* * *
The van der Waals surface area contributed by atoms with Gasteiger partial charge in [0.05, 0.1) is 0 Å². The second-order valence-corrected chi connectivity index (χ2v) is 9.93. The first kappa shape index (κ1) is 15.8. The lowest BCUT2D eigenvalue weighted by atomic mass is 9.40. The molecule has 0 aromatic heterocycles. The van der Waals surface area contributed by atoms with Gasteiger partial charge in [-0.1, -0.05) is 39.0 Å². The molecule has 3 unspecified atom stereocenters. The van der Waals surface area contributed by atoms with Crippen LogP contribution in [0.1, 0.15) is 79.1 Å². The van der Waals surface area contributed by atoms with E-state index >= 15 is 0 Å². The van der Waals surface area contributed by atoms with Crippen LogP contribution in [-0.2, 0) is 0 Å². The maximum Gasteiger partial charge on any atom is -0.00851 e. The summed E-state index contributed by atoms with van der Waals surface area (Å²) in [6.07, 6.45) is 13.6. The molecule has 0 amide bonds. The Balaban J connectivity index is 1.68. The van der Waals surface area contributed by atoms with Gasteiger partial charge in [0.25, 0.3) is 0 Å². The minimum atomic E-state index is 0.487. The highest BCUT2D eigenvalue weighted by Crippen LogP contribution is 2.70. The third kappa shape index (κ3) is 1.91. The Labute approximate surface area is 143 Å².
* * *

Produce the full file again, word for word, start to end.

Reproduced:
The van der Waals surface area contributed by atoms with Gasteiger partial charge in [0.05, 0.1) is 0 Å². The second-order valence-corrected chi connectivity index (χ2v) is 9.93. The first kappa shape index (κ1) is 15.8. The lowest BCUT2D eigenvalue weighted by atomic mass is 9.40. The molecule has 0 aromatic heterocycles. The van der Waals surface area contributed by atoms with Gasteiger partial charge in [-0.1, -0.05) is 39.0 Å². The molecule has 3 unspecified atom stereocenters. The van der Waals surface area contributed by atoms with Crippen LogP contribution in [0.1, 0.15) is 79.1 Å². The van der Waals surface area contributed by atoms with E-state index >= 15 is 0 Å². The van der Waals surface area contributed by atoms with Crippen LogP contribution in [-0.2, 0) is 0 Å². The maximum Gasteiger partial charge on any atom is -0.00851 e. The summed E-state index contributed by atoms with van der Waals surface area (Å²) in [6.07, 6.45) is 13.6. The molecule has 0 amide bonds. The Balaban J connectivity index is 1.68. The van der Waals surface area contributed by atoms with Gasteiger partial charge in [0.25, 0.3) is 0 Å². The minimum atomic E-state index is 0.487. The highest BCUT2D eigenvalue weighted by Crippen LogP contribution is 2.70. The third kappa shape index (κ3) is 1.91. The Labute approximate surface area is 143 Å².